Former Coast Guard commandant Adm. Robert Kramek dies


(WASHINGTON) — The U.S. Coast Guard is mourning the recent loss of one of its former commandants, Adm. Robert E. Kramek, who died Oct. 20.

Kramek served as the Coast Guard's 20th commandant from 1994 through 1998, during which time he significantly expanded the Coast Guard's global reach and influence as commandant, including directing active participation in the combined service/international anti-narcotic smuggling operations Frontier Shield and Gulf Shield, along with other law enforcement operations.

He led the Coast Guard's international efforts during Operation Baltops in the Baltic Sea and helped several former Soviet republics such as Latvia, Estonia, Lithuania and Ukraine develop their own individual coast guard organizations. He also worked closely with Russia to institute joint operations and agreements to ensure fish stocks and the environment were actively protected, as well as ensuring coordinated search and rescue cases were effectively carried out.

"I witnessed the commitment of Adm. Kramek personally while serving as commanding officer of Coast Guard cutter Harriet Lane during Operation Able Manner," said Adm. Paul Zukunft, Coast Guard commandant. "I recall him inspiring my crew, and other responding crews, with a stirring call to service amidst difficult circumstances. He lifted our spirits and encouraged perseverance. At his final State of the Coast Guard Address as commandant, Adm. Kramek asked, 'Are we prepared for the changes we expect in the new millennium?' Due to his leadership, his guidance and his commitment, the answer is a resounding yes. With heavy hearts, we remember Adm. Kramek as we send our thoughts and prayers to Mrs. Patricia Kramek and the entire Kramek family."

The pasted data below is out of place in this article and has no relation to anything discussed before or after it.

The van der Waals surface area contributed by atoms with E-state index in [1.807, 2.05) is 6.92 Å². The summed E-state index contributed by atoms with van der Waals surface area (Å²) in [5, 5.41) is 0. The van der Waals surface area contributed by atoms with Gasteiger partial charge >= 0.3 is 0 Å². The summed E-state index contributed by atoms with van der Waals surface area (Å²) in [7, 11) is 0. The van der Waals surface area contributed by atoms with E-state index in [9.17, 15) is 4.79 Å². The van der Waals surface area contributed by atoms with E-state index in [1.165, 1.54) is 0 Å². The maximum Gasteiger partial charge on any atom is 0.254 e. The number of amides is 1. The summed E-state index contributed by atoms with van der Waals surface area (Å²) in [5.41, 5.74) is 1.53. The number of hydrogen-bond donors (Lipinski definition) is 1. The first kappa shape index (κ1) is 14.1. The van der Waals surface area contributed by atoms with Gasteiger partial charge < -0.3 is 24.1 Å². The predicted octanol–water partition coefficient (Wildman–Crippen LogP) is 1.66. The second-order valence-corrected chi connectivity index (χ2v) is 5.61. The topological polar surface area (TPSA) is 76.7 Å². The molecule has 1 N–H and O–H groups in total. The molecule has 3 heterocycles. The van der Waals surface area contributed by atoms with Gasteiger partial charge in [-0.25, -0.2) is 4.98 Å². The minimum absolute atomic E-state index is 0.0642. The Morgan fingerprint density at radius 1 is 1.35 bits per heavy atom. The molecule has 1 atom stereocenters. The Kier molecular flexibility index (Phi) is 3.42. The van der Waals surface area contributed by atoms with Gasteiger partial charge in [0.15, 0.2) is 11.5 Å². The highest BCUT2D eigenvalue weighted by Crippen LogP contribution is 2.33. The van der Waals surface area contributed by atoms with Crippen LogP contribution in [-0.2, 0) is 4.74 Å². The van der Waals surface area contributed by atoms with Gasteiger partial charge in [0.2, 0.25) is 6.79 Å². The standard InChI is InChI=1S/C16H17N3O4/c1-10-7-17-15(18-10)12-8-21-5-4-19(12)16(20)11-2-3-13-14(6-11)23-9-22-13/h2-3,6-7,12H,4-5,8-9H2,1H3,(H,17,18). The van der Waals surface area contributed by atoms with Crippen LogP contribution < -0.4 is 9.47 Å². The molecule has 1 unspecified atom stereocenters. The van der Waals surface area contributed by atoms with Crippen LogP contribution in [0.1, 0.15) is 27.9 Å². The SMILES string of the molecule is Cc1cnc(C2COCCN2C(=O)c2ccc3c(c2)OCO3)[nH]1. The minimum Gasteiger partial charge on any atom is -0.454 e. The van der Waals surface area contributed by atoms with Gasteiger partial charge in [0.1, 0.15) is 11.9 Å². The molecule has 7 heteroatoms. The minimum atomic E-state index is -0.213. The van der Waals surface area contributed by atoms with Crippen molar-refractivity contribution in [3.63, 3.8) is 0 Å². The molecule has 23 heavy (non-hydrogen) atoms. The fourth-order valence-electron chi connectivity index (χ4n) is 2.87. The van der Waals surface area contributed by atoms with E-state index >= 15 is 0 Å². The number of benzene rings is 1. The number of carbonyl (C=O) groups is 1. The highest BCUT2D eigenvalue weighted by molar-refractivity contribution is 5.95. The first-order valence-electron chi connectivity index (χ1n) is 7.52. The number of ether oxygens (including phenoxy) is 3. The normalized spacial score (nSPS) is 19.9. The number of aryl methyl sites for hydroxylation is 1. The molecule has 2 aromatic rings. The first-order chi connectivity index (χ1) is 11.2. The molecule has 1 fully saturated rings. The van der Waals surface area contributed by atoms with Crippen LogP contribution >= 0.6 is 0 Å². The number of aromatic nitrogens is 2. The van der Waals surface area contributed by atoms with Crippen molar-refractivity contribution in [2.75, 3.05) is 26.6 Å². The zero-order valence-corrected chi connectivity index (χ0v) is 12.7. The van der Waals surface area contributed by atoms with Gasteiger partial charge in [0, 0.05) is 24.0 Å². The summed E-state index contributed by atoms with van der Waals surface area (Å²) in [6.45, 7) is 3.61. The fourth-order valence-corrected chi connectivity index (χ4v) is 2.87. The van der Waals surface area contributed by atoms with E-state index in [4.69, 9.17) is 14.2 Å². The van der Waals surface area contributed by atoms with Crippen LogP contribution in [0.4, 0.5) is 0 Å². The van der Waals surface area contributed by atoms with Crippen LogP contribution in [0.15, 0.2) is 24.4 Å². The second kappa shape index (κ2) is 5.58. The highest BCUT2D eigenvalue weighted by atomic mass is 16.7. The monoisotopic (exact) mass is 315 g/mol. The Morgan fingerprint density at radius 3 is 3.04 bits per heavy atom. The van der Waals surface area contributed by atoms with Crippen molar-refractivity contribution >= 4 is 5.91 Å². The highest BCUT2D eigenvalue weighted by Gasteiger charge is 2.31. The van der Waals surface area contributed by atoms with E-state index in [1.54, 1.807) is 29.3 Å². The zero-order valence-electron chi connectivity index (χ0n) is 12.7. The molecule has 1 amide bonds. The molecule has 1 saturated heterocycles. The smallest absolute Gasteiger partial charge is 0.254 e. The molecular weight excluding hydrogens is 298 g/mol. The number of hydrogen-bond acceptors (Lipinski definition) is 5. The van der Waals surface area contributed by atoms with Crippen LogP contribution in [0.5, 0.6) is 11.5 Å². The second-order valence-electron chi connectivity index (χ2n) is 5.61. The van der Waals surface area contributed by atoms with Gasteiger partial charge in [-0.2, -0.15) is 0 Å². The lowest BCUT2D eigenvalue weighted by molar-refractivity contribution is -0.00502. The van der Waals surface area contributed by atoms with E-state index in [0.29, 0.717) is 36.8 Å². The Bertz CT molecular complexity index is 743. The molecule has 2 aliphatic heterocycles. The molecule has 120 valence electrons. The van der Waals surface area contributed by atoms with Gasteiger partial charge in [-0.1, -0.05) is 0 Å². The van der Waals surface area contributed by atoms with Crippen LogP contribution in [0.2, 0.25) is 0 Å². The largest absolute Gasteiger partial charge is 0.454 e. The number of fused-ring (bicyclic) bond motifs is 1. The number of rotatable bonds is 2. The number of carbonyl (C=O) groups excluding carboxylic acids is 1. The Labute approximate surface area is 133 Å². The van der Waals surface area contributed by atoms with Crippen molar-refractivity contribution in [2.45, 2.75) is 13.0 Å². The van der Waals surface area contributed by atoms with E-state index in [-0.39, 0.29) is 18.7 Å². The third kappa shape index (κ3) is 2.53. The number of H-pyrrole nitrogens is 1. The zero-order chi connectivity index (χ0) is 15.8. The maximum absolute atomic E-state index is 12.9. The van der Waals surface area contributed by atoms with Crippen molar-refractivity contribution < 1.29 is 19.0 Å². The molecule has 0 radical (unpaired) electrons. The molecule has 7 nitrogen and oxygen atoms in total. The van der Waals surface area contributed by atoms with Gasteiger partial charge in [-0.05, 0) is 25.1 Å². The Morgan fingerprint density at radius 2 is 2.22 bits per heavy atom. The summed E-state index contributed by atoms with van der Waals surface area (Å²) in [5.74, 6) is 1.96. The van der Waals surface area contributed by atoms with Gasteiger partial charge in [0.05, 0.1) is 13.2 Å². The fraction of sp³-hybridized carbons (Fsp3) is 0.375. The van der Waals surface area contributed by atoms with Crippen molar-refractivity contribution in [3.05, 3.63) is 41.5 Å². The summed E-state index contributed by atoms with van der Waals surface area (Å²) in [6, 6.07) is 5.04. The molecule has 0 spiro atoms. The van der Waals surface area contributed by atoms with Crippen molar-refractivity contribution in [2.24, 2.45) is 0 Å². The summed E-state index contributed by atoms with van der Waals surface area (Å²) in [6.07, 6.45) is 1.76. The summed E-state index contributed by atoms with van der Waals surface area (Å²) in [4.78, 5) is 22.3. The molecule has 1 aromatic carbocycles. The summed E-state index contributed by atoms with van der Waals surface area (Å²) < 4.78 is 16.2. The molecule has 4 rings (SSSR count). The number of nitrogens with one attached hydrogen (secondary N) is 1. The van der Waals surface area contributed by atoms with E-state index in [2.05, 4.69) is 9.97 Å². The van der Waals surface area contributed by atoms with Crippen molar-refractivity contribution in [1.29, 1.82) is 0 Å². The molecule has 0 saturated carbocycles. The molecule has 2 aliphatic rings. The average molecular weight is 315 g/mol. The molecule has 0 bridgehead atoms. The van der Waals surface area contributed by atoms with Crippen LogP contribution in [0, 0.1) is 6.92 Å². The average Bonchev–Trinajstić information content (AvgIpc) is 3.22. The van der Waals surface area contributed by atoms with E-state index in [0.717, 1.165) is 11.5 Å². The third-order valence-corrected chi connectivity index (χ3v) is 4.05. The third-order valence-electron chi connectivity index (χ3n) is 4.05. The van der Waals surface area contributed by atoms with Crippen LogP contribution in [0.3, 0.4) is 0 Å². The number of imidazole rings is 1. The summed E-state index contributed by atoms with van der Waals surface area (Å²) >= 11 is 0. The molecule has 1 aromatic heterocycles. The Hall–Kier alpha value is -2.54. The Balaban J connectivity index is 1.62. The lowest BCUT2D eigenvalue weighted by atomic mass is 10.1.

Kramek was a steadfast leader during national tragedies, such as the crashes of Alaska Airlines Flight 301 in February 1996 off the coast of California and TWA Flight 800 outside of New York five months later. He successfully led the Coast Guard through difficult budget issues and directed the "streamlining" plan mandated by President Bill Clinton's National Performance Review and Mandate for Change.

Before he became the commandant of the Coast Guard, his assignments as a flag officer included Coast Guard chief of staff, commander of the 7th District and commander of the 13th District.

He served concurrently as the regional drug interdiction coordinator and principal of a migration task force during his role as commander of the 7th District. His other major commands included Governors Island, the then-largest base in the Coast Guard, and the Coast Guard cutter Midgett.

He graduated from the U.S. Coast Guard Academy in 1961 with a bachelor of science degree in engineering and was both a surface operations specialist and naval engineer serving around the world, particularly in Alaska and the Atlantic, Caribbean and Pacific regions. Kramek was a lifelong learner and attended four graduate schools including the University of Michigan, Johns Hopkins University, the University of Alaska and the U.S. Naval War College in Newport, R.I., where he graduated with highest distinction. He received master of science degrees in the fields of naval architecture, marine engineering, mechanical engineering and engineering management.

By Professional Mariner Staff